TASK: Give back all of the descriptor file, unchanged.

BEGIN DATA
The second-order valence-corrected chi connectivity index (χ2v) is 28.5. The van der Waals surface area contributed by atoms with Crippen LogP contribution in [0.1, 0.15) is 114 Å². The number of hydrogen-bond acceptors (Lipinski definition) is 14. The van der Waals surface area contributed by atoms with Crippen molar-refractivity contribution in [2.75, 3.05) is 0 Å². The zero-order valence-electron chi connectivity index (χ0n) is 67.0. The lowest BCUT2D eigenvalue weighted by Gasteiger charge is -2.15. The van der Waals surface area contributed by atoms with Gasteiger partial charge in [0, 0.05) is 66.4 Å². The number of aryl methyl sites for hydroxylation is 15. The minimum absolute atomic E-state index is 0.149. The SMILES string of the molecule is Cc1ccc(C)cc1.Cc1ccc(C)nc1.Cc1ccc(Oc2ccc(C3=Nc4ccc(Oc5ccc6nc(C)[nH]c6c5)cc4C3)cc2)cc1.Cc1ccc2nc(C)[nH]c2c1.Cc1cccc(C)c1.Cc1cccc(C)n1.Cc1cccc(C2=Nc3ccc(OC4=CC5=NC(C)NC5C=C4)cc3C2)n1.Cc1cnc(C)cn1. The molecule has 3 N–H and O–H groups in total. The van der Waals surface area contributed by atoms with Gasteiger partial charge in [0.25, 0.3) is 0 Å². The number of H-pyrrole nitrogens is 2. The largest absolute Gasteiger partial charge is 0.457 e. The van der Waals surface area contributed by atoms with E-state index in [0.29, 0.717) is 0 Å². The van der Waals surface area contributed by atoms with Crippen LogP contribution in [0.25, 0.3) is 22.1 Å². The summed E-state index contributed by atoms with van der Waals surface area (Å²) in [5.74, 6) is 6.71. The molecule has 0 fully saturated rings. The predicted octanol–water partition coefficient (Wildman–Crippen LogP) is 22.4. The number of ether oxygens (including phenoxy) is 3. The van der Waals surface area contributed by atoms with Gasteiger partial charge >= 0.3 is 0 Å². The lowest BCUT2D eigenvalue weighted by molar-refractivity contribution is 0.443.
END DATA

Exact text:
The second-order valence-corrected chi connectivity index (χ2v) is 28.5. The van der Waals surface area contributed by atoms with Crippen LogP contribution in [0.1, 0.15) is 114 Å². The number of hydrogen-bond acceptors (Lipinski definition) is 14. The van der Waals surface area contributed by atoms with Crippen molar-refractivity contribution in [2.75, 3.05) is 0 Å². The zero-order valence-electron chi connectivity index (χ0n) is 67.0. The lowest BCUT2D eigenvalue weighted by Gasteiger charge is -2.15. The van der Waals surface area contributed by atoms with Gasteiger partial charge in [0, 0.05) is 66.4 Å². The number of aryl methyl sites for hydroxylation is 15. The minimum absolute atomic E-state index is 0.149. The SMILES string of the molecule is Cc1ccc(C)cc1.Cc1ccc(C)nc1.Cc1ccc(Oc2ccc(C3=Nc4ccc(Oc5ccc6nc(C)[nH]c6c5)cc4C3)cc2)cc1.Cc1ccc2nc(C)[nH]c2c1.Cc1cccc(C)c1.Cc1cccc(C)n1.Cc1cccc(C2=Nc3ccc(OC4=CC5=NC(C)NC5C=C4)cc3C2)n1.Cc1cnc(C)cn1. The molecule has 3 N–H and O–H groups in total. The van der Waals surface area contributed by atoms with Gasteiger partial charge in [0.25, 0.3) is 0 Å². The number of H-pyrrole nitrogens is 2. The largest absolute Gasteiger partial charge is 0.457 e. The van der Waals surface area contributed by atoms with E-state index in [0.29, 0.717) is 0 Å². The van der Waals surface area contributed by atoms with Crippen LogP contribution in [0.25, 0.3) is 22.1 Å². The summed E-state index contributed by atoms with van der Waals surface area (Å²) in [5.74, 6) is 6.71. The molecule has 0 fully saturated rings. The predicted octanol–water partition coefficient (Wildman–Crippen LogP) is 22.4. The number of ether oxygens (including phenoxy) is 3. The van der Waals surface area contributed by atoms with Gasteiger partial charge >= 0.3 is 0 Å². The lowest BCUT2D eigenvalue weighted by molar-refractivity contribution is 0.443.